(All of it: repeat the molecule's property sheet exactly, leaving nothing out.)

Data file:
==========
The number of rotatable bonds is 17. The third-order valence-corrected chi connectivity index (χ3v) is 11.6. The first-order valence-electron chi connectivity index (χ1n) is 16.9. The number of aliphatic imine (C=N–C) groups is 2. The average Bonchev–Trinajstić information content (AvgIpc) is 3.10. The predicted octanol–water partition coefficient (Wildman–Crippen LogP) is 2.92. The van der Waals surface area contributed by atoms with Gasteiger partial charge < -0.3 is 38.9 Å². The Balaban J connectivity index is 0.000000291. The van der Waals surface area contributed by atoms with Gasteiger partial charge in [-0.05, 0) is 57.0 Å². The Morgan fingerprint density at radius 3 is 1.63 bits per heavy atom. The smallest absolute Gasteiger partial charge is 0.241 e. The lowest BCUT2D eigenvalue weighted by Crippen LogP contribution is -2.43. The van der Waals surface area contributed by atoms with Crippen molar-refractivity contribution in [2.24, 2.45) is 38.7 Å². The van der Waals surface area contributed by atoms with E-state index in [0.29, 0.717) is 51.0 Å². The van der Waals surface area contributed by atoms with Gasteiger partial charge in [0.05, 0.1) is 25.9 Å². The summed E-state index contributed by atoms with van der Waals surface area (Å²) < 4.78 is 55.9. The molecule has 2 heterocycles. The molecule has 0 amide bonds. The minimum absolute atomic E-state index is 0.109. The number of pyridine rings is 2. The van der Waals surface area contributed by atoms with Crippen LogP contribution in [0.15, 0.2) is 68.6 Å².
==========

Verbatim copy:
The number of rotatable bonds is 17. The third-order valence-corrected chi connectivity index (χ3v) is 11.6. The first-order valence-electron chi connectivity index (χ1n) is 16.9. The number of aliphatic imine (C=N–C) groups is 2. The average Bonchev–Trinajstić information content (AvgIpc) is 3.10. The predicted octanol–water partition coefficient (Wildman–Crippen LogP) is 2.92. The van der Waals surface area contributed by atoms with Gasteiger partial charge < -0.3 is 38.9 Å². The Balaban J connectivity index is 0.000000291. The van der Waals surface area contributed by atoms with Gasteiger partial charge in [-0.05, 0) is 57.0 Å². The Morgan fingerprint density at radius 3 is 1.63 bits per heavy atom. The smallest absolute Gasteiger partial charge is 0.241 e. The lowest BCUT2D eigenvalue weighted by Crippen LogP contribution is -2.43. The van der Waals surface area contributed by atoms with Crippen molar-refractivity contribution in [2.24, 2.45) is 38.7 Å². The van der Waals surface area contributed by atoms with E-state index in [0.29, 0.717) is 51.0 Å². The van der Waals surface area contributed by atoms with Gasteiger partial charge in [0.05, 0.1) is 25.9 Å². The summed E-state index contributed by atoms with van der Waals surface area (Å²) < 4.78 is 55.9. The molecule has 2 heterocycles. The molecule has 0 amide bonds. The minimum absolute atomic E-state index is 0.109. The number of pyridine rings is 2. The van der Waals surface area contributed by atoms with Crippen LogP contribution in [0.15, 0.2) is 68.6 Å².